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Marine Le Pen’s chances of an electoral earthquake in France are gaining momentum as Macron loses his bearings

France goes to the polls in 2022, and such is President Emmanuel Macron’s unpopularity that the prospect of a Le Pen victory is being seriously considered, to the extent a risk assessment has been produced by a leading think tank.

With the French presidential elections now less than a year away, when cafes and bars reopen post-Covid, there will be one topic of conversation among customers to dominate all others – the very real possibility that Marine Le Pen could be the next President of the Republic.

So strong is the sense of dread of this nightmare for the French left that one influential think tank has issued a ‘risk assessment’ on what this could mean for the nation. It’s the sort of exercise usually taken to forestall a national disaster like, for instance, an outbreak of an uncontrollable killer virus.

The work by Fondation Jean-Jaurès – named after a French Socialist Party leader from the early 20th century – goes so far as to delve into voter emotions in an effort to understand the rise of Marine Le Pen since her defeat in the 2017 election.

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The researchers found that Le Pen can rely on support in a second round run-off not just from her National Rally fanbase, but from people who simply cannot stand President Emmanuel Macron.

As the Fondation points out, “A majority of the French population is forced to make a choice by default in the second round of the election and to vote for the candidate they prefer, or rather, whom they hate least.”

And as a result they say it is possible that “the second round vote for Marine Le Pen would then not mark an adhesion to her program, but a simple rejection of the candidate who faces her.”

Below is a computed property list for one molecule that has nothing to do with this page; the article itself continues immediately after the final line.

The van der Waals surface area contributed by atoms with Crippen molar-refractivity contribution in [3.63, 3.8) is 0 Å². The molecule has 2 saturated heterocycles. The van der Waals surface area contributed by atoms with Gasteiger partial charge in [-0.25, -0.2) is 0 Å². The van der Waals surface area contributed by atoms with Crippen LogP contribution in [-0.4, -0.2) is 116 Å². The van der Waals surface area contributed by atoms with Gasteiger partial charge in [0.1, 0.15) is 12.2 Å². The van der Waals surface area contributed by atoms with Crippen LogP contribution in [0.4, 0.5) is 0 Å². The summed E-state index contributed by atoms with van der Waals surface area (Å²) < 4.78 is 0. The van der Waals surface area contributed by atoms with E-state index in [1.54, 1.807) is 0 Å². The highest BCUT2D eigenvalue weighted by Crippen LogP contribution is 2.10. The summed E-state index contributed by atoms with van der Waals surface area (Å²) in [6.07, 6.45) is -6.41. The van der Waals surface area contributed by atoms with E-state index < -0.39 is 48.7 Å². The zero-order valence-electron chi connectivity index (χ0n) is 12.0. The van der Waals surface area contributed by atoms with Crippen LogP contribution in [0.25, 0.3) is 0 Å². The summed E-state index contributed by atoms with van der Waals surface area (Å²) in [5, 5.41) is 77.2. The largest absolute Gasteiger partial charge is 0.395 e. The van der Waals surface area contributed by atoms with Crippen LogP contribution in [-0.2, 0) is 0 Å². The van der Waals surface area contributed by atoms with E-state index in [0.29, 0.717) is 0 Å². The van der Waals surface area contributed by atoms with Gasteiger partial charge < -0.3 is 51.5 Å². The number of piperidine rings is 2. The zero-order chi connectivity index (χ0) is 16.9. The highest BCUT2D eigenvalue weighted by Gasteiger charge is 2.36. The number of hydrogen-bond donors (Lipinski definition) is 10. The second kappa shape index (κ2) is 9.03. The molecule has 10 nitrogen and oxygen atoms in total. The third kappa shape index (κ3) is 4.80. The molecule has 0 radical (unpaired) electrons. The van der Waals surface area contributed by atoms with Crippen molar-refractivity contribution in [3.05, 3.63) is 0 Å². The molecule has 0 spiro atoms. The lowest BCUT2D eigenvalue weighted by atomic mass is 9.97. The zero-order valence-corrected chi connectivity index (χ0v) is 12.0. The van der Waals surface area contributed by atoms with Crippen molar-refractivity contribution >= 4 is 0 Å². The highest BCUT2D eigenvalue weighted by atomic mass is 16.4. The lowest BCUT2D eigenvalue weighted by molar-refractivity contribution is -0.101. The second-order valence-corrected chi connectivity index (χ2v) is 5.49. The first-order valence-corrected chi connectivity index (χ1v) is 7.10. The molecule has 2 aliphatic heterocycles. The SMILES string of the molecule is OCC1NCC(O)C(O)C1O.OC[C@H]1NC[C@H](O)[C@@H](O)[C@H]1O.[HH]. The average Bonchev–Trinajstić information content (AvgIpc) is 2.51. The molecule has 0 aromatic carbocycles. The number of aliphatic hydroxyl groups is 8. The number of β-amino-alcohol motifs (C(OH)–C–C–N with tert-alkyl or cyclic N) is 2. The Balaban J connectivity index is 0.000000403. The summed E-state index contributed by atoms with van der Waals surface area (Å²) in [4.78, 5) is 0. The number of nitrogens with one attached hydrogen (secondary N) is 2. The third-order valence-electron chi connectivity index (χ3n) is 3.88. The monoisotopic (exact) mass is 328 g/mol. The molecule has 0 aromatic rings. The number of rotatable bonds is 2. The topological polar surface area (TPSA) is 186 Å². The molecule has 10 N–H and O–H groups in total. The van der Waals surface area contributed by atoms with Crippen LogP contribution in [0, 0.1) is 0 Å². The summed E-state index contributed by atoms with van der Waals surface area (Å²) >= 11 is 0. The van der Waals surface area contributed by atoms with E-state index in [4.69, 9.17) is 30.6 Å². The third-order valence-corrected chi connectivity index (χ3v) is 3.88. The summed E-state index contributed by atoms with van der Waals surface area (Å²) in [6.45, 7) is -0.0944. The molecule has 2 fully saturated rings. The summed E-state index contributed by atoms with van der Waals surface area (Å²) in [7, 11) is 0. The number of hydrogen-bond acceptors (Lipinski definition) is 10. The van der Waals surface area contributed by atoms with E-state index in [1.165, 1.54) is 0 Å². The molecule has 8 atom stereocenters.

That’s victory as the lesser of two evils. Not what Macron wants to hear!

The Fondation backs up that claim of animosity towards the incumbent with a wonderfully colourful graph illustrating the “Main emotions felt by the French when they see or listen to Emmanuel Macron”. Strangely, these emotions – anger (28%), shame (18%), disgust (21%) and despair (21%) – match those felt by many teenagers towards their parents.

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The think tank goes even further. Not only does the National Rally stand to benefit from Macron’s unpopularity, but also from those formerly aligned to the Republican right who are no longer deterred by the “cordon sanitaire”. This was a construct introduced by former president Jacques Chirac, who refused to even debate with his 2002 run-off opponent, then National Front Leader Jean-Marie Le Pen because, as he said at the time, “Faced with intolerance and hatred, there is no possible transaction, no possible compromise, no possible debate.”

Since then, the idea of the “cordon” has been used by the Republicans as some sort of invisible power, invoked occasionally to convince any of their wavering followers that however dissatisfied they might be with their lot, the answer did not lie with the Le Pens. Nowadays, its effect has been greatly diminished, not least because the Republican right is a shambles.

In addition to those Republican voters looking for right-wing policies who are swinging towards the National Rally, an increasingly unpopular Macron could lose support to Le Pen due to his own battle for the hearts and minds of the right. Because while he was elected very much as a centrist politician, his actions in office now mean he’s seen as right wing by 30% of French voters who expressed an opinion, according to a recent New Statesman survey. Look to the anti-separatism laws if you want evidence.

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A second New Statesman poll supports the Fondation’s findings with the revelation that 37% of people who voted for Macron in the 2017 run-off say they would now change the way they voted in that second round, logically meaning they would opt for Le Pen.

Bear in mind that while Macron took a whopping 66% of the vote in 2017 – while his run-off opponent took just 34% – if those turncoats had voted as they now wish back then, the daughter of the racist 92-year-old Jean-Marie Le Pen, founder of the National Front, would be sitting comfortably in the Élysee Palace today.

While the daughter is a long way from being her estranged father, that idea to many French citizens – whatever their political leaning – may be the cause of ‘les cauchemars terrifiants’. But in a year’s time only a fool would bet against Marine Le Pen making them come true.

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